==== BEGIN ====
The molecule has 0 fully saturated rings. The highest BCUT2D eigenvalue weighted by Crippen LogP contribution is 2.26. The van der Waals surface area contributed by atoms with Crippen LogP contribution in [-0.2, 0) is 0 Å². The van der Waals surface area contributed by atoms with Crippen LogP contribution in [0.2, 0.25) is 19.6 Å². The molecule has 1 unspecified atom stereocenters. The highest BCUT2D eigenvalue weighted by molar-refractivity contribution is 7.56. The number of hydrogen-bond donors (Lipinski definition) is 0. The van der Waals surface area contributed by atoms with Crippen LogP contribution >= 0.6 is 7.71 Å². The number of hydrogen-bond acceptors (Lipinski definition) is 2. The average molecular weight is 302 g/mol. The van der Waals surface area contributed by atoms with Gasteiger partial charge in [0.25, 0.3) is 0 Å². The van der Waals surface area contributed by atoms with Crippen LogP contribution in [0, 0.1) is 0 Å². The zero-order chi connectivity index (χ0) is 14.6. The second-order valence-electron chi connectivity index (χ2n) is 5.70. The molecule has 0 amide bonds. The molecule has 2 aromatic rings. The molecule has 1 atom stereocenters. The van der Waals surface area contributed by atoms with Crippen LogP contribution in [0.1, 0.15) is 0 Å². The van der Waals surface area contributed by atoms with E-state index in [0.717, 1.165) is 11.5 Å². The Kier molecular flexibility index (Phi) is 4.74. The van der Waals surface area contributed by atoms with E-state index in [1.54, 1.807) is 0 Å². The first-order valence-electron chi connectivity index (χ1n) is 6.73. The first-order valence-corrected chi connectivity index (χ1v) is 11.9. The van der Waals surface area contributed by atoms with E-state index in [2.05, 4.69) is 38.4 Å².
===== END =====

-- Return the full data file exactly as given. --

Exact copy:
The molecule has 0 fully saturated rings. The highest BCUT2D eigenvalue weighted by Crippen LogP contribution is 2.26. The van der Waals surface area contributed by atoms with Crippen LogP contribution in [-0.2, 0) is 0 Å². The van der Waals surface area contributed by atoms with Crippen LogP contribution in [0.2, 0.25) is 19.6 Å². The molecule has 1 unspecified atom stereocenters. The highest BCUT2D eigenvalue weighted by molar-refractivity contribution is 7.56. The number of hydrogen-bond donors (Lipinski definition) is 0. The van der Waals surface area contributed by atoms with Crippen LogP contribution >= 0.6 is 7.71 Å². The number of hydrogen-bond acceptors (Lipinski definition) is 2. The average molecular weight is 302 g/mol. The van der Waals surface area contributed by atoms with Gasteiger partial charge in [0.25, 0.3) is 0 Å². The van der Waals surface area contributed by atoms with Crippen LogP contribution in [0, 0.1) is 0 Å². The zero-order chi connectivity index (χ0) is 14.6. The second-order valence-electron chi connectivity index (χ2n) is 5.70. The molecule has 0 amide bonds. The molecule has 2 aromatic rings. The molecule has 1 atom stereocenters. The van der Waals surface area contributed by atoms with Crippen LogP contribution in [0.1, 0.15) is 0 Å². The van der Waals surface area contributed by atoms with E-state index in [0.717, 1.165) is 11.5 Å². The Kier molecular flexibility index (Phi) is 4.74. The van der Waals surface area contributed by atoms with E-state index in [1.54, 1.807) is 0 Å². The first-order valence-electron chi connectivity index (χ1n) is 6.73. The first-order valence-corrected chi connectivity index (χ1v) is 11.9. The van der Waals surface area contributed by atoms with E-state index in [2.05, 4.69) is 38.4 Å².